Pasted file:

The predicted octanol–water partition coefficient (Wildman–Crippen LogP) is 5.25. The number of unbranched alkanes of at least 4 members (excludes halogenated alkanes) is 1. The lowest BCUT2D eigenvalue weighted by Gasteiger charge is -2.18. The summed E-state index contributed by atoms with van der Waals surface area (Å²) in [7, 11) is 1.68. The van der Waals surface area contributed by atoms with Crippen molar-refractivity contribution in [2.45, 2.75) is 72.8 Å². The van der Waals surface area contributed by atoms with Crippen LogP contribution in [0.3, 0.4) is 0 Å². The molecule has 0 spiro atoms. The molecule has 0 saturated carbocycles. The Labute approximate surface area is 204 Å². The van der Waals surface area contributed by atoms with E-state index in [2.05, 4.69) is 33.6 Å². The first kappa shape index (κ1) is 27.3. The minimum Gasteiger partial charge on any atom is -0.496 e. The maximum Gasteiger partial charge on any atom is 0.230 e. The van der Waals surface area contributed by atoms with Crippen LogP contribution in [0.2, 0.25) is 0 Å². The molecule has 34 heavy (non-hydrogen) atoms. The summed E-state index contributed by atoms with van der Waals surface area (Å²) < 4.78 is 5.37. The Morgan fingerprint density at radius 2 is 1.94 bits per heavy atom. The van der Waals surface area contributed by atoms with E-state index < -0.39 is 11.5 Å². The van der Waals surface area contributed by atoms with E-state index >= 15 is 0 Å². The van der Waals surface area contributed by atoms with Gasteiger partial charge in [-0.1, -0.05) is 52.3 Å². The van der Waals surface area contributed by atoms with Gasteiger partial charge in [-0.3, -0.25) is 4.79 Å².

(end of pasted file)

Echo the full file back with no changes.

The predicted octanol–water partition coefficient (Wildman–Crippen LogP) is 5.25. The number of unbranched alkanes of at least 4 members (excludes halogenated alkanes) is 1. The lowest BCUT2D eigenvalue weighted by Gasteiger charge is -2.18. The summed E-state index contributed by atoms with van der Waals surface area (Å²) in [7, 11) is 1.68. The van der Waals surface area contributed by atoms with Crippen molar-refractivity contribution in [2.45, 2.75) is 72.8 Å². The van der Waals surface area contributed by atoms with Crippen LogP contribution in [0.3, 0.4) is 0 Å². The molecule has 0 spiro atoms. The molecule has 0 saturated carbocycles. The Labute approximate surface area is 204 Å². The van der Waals surface area contributed by atoms with E-state index in [2.05, 4.69) is 33.6 Å². The first kappa shape index (κ1) is 27.3. The minimum Gasteiger partial charge on any atom is -0.496 e. The maximum Gasteiger partial charge on any atom is 0.230 e. The van der Waals surface area contributed by atoms with Crippen LogP contribution in [0.2, 0.25) is 0 Å². The molecule has 34 heavy (non-hydrogen) atoms. The summed E-state index contributed by atoms with van der Waals surface area (Å²) < 4.78 is 5.37. The Morgan fingerprint density at radius 2 is 1.94 bits per heavy atom. The van der Waals surface area contributed by atoms with E-state index < -0.39 is 11.5 Å². The van der Waals surface area contributed by atoms with E-state index >= 15 is 0 Å². The van der Waals surface area contributed by atoms with Gasteiger partial charge in [-0.1, -0.05) is 52.3 Å². The van der Waals surface area contributed by atoms with Gasteiger partial charge in [-0.3, -0.25) is 4.79 Å².